UW-Madison journalism, media experts discuss political discourse in a digital age

A panel discussion sponsored by the Bipartisan Issues Group and the UW-Madison chapter of Society of Professional Journalists debated the effects of media innovations and their implications on the political process Monday night.

The panel consisted of three speakers and focused on new ways of informing the youth, online commentary in the digital age and how traditional media lives on.

Chris Wells, an assistant professor of UW-Madison’s School of Journalism and Mass Communication, opened the discussion by describing five separate paths for news to reach consumers.

The first three—journalism, strategic communication and personal interaction—were already well-established practices, Wells said. However, the two new paths—social media and algorithmic targeting—reshape the media landscape and the way people receive news.

Despite the development of social media, Wells maintained the importance of traditional journalism.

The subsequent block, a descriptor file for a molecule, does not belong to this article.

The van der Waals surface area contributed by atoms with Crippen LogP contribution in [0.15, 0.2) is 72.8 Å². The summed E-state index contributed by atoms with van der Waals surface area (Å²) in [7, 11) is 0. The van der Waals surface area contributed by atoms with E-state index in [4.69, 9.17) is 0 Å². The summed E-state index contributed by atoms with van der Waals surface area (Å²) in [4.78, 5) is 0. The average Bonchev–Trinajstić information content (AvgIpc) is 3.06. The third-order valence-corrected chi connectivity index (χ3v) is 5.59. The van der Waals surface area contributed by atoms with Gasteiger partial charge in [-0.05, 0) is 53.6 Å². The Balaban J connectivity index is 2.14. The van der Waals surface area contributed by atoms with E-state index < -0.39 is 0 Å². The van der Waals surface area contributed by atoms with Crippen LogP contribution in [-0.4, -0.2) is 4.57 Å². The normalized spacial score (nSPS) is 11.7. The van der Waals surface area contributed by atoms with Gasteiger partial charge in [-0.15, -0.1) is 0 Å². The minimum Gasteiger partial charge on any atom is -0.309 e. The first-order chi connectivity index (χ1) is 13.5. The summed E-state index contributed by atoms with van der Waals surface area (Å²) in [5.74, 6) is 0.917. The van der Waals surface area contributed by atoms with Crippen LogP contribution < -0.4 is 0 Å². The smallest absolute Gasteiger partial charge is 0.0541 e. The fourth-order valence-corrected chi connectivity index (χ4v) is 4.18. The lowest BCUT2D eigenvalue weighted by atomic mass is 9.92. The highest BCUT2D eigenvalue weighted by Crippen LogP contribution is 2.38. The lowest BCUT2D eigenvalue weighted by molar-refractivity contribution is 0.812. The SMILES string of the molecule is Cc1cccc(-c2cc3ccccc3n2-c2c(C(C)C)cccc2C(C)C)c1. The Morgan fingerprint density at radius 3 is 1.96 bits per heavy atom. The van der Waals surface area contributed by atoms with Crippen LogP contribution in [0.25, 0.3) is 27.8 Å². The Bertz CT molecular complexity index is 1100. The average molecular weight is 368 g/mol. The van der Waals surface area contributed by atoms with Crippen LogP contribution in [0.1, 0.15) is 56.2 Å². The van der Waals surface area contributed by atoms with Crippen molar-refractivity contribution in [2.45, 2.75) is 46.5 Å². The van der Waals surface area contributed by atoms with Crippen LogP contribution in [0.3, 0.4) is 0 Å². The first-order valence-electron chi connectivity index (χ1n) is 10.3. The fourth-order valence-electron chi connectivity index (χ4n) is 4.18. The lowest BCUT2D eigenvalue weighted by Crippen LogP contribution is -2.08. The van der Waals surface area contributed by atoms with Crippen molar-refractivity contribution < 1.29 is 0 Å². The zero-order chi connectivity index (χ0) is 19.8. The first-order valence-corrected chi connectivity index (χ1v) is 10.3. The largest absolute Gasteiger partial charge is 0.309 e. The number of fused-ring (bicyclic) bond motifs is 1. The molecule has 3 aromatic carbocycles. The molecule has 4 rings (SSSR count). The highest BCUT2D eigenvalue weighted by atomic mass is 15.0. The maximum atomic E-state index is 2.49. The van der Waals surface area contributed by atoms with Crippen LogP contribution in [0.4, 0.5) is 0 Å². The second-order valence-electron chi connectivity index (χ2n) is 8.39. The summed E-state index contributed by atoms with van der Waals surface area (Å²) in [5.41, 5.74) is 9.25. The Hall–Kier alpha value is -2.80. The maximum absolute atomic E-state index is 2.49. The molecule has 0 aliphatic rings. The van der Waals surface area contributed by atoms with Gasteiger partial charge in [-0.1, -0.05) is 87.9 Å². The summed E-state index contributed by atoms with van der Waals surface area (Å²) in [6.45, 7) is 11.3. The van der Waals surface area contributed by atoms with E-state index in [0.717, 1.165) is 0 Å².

“Journalists are one crucial channel that still provides information to us, even if we get all of our news from Facebook,” he said.

Wells concluded his lecture by pointing out that media innovations have allowed politicians to side-step journalists in an attempt to reach their target audience directly through social media and email.

Michael Xenos, a communication arts professor at UW-Madison, led the discussion on digital commentary, stressing his disappointment in political discourse found online.

“The story of Internet research and politics is that it’s so hard to make these sweeping generalizations of commentaries,” Xenos said. “So much is context dependent.”

Originally, the Internet was believed to be an ideal location for political debate, serving as a marketplace of ideas. Instead, negativity and insensitivity dominate the vast majority of online discussions, leaving little tangible benefit for participants in online discussions, Xenos said.

Robert Schwoch, a lecturer and undergraduate advisor in the School of Journalism and Mass Communication, concluded by speculating about the future of traditional media.

He emphasized the importance of objectivity and transparency in journalism, especially in light of sponsored news stories.

“For objective news to work, people have got to know it’s objective,” Schwoch said.

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